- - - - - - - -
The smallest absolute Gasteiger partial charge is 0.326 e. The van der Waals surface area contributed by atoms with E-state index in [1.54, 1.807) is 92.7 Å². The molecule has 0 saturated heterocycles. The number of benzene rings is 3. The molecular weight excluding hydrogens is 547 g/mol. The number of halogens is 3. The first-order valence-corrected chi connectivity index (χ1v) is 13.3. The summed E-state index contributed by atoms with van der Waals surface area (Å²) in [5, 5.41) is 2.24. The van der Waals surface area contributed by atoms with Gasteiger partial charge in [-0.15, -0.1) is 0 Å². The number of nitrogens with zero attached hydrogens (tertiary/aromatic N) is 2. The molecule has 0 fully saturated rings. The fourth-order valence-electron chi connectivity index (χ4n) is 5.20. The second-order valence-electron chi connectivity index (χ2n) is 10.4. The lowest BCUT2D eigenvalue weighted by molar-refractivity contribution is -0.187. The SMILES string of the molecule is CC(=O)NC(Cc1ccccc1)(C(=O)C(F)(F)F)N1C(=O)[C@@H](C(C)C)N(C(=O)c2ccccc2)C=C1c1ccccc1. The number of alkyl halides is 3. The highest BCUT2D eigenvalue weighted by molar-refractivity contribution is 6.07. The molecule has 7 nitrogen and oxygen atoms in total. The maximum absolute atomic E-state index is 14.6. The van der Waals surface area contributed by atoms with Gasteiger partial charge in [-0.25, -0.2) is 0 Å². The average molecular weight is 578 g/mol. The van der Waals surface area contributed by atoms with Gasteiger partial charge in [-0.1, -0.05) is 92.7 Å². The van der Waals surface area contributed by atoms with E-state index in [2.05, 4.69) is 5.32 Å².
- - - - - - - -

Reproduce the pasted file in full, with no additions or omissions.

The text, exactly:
The smallest absolute Gasteiger partial charge is 0.326 e. The van der Waals surface area contributed by atoms with E-state index in [1.54, 1.807) is 92.7 Å². The molecule has 0 saturated heterocycles. The number of benzene rings is 3. The molecular weight excluding hydrogens is 547 g/mol. The number of halogens is 3. The first-order valence-corrected chi connectivity index (χ1v) is 13.3. The summed E-state index contributed by atoms with van der Waals surface area (Å²) in [5, 5.41) is 2.24. The van der Waals surface area contributed by atoms with Gasteiger partial charge in [-0.15, -0.1) is 0 Å². The number of nitrogens with zero attached hydrogens (tertiary/aromatic N) is 2. The molecule has 0 fully saturated rings. The fourth-order valence-electron chi connectivity index (χ4n) is 5.20. The second-order valence-electron chi connectivity index (χ2n) is 10.4. The lowest BCUT2D eigenvalue weighted by molar-refractivity contribution is -0.187. The SMILES string of the molecule is CC(=O)NC(Cc1ccccc1)(C(=O)C(F)(F)F)N1C(=O)[C@@H](C(C)C)N(C(=O)c2ccccc2)C=C1c1ccccc1. The number of alkyl halides is 3. The highest BCUT2D eigenvalue weighted by molar-refractivity contribution is 6.07. The molecule has 7 nitrogen and oxygen atoms in total. The maximum absolute atomic E-state index is 14.6. The van der Waals surface area contributed by atoms with Gasteiger partial charge in [-0.25, -0.2) is 0 Å². The average molecular weight is 578 g/mol. The van der Waals surface area contributed by atoms with Gasteiger partial charge in [-0.1, -0.05) is 92.7 Å². The van der Waals surface area contributed by atoms with E-state index in [2.05, 4.69) is 5.32 Å².